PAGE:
The origin of the asymmetry between matter and antimatter in the universe remains a great mystery. In 1998, neutrino oscillations, neutrino flavor changes over the journey from the sun to the earth's surface, were observed in atmospheric neutrinos, shattering assumptions that neutrinos were massless and indicating a possible violation of change and parity symmetry (CP-symmetry) in the neutrino sector. If neutrinos violate CP-symmetry, leptogenesis is possible, hypothetically generating leptons in greater quantities than antileptons, potentially explaining the asymmetry between matter and antimatter, which makes existence possible.
By deriving the neutrino mixing matrix and expanding it in terms of small deviations about the Tri-bimaximal mixing pattern to the third order, it has been shown that slight variations in these parameters can significantly affect flavor transition probabilities and the possibility of leptogenesis. I examined the dependence of each transition probability on each mixing angle, Dirac CP-violating phase, and mass ordering, identifying the electron to muon and tau to electron flavor channels as the most sensitive to such variations. I also calculated leptogenesis in terms of the Dirac CP-violating phase for a model derived from the double tetrahedral T' group theory, finding it to be nonzero with flavor effects included. These results may guide future experiments and model building in hopes of observing CP-violation and explaining the observed matter-antimatter asymmetry.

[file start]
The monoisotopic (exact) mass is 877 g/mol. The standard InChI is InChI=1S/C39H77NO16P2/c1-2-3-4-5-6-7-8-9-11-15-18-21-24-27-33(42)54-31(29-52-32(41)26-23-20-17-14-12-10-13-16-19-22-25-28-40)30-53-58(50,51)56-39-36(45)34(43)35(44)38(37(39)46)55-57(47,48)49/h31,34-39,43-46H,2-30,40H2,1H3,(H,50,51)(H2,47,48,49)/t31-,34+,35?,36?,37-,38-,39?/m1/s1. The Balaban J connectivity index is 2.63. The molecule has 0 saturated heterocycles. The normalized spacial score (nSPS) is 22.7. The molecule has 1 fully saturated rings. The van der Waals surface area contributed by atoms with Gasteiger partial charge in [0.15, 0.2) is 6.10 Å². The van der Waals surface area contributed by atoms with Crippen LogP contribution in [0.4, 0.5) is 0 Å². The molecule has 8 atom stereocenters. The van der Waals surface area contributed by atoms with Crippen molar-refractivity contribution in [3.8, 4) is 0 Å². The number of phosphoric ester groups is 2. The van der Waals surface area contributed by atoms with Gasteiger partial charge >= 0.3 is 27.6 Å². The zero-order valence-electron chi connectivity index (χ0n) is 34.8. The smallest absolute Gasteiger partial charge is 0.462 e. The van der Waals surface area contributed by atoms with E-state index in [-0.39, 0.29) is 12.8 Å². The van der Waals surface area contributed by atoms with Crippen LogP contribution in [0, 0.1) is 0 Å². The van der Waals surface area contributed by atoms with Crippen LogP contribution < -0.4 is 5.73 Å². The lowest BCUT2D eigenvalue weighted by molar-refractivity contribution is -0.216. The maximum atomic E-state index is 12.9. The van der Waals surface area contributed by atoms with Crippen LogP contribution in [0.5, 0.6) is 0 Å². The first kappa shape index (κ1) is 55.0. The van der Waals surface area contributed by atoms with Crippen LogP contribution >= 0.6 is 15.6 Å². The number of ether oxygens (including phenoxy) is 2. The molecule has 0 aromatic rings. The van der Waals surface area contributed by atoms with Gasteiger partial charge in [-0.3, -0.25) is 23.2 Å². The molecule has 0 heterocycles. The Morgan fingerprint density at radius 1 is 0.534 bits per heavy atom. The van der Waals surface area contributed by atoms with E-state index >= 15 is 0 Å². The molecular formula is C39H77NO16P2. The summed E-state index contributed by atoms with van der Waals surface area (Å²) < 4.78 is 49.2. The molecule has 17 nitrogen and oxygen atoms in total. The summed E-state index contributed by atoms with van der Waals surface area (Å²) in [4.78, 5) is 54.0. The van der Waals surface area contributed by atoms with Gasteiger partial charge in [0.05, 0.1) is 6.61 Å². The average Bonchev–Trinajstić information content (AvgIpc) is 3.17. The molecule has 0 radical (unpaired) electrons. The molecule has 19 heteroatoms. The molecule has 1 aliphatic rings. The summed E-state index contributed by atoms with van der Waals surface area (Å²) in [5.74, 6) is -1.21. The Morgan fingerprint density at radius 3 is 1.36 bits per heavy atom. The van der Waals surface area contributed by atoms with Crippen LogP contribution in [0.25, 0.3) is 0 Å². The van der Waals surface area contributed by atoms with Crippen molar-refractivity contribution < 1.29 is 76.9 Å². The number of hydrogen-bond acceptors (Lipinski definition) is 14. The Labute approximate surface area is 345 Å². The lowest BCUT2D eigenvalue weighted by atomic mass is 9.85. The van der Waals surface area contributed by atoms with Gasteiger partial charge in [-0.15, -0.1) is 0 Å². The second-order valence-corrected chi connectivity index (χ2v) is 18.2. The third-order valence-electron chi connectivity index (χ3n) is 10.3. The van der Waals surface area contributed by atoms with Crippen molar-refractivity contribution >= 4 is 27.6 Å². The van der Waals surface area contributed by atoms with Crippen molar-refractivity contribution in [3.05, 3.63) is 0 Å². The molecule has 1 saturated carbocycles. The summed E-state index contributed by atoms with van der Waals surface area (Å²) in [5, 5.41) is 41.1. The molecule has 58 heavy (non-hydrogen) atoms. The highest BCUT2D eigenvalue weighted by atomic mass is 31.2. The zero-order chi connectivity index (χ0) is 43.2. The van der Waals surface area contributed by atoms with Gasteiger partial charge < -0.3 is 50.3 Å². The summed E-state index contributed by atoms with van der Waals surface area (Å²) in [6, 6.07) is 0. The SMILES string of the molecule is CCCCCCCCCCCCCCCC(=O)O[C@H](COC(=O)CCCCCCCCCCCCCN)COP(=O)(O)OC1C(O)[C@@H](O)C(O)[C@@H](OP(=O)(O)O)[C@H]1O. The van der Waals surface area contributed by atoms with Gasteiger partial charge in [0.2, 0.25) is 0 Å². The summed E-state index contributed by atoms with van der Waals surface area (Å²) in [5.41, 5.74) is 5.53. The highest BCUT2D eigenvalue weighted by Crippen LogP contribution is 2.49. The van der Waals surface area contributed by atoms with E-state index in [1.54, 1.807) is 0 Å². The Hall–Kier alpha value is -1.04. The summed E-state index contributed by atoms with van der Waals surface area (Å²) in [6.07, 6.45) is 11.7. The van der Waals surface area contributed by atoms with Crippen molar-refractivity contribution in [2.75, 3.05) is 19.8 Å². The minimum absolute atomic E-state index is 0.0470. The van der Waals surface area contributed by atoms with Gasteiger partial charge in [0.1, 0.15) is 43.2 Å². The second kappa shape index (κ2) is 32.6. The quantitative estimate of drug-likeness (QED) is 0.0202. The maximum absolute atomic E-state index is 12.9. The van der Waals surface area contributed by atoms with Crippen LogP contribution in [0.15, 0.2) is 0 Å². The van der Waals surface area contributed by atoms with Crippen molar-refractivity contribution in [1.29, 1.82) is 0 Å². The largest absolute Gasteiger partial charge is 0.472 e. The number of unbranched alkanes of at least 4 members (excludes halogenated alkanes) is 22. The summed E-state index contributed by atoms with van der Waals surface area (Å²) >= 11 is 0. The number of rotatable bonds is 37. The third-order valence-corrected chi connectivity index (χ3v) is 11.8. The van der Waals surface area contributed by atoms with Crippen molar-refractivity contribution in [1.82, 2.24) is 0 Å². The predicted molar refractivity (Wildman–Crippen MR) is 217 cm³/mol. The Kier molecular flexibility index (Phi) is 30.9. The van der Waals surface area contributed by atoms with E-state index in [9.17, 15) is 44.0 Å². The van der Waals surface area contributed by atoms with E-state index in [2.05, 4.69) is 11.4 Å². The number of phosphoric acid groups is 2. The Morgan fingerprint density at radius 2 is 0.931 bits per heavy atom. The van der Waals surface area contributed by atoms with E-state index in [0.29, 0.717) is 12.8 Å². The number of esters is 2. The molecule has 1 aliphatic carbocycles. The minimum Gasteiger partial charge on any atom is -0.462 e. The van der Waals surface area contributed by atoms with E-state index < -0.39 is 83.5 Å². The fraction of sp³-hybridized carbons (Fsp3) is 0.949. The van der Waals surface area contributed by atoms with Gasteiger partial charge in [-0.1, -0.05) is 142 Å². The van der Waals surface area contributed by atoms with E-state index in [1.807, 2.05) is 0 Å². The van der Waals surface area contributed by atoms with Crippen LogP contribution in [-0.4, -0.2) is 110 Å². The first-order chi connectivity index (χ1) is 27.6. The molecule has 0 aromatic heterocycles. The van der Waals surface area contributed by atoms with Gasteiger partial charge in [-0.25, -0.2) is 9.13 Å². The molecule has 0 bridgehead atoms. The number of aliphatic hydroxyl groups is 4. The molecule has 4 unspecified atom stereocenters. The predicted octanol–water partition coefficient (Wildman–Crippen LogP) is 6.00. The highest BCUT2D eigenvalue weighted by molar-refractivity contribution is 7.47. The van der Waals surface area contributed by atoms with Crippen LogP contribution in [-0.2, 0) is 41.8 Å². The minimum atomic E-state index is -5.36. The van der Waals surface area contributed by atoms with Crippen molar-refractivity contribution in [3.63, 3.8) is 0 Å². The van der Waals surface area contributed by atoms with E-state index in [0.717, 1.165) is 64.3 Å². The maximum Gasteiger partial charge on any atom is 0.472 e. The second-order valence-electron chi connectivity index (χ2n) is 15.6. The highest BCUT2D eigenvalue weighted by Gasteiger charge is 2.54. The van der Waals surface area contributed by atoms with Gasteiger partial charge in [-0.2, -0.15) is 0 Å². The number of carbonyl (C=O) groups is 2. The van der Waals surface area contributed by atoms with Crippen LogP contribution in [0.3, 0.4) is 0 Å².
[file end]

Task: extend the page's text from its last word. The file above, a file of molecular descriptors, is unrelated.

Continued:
Written under the mentorship of Dr. Mu-Chun Chen at UC Irvine, the following paper outlines my research, primarily conducted in Mathematica, as well as C++.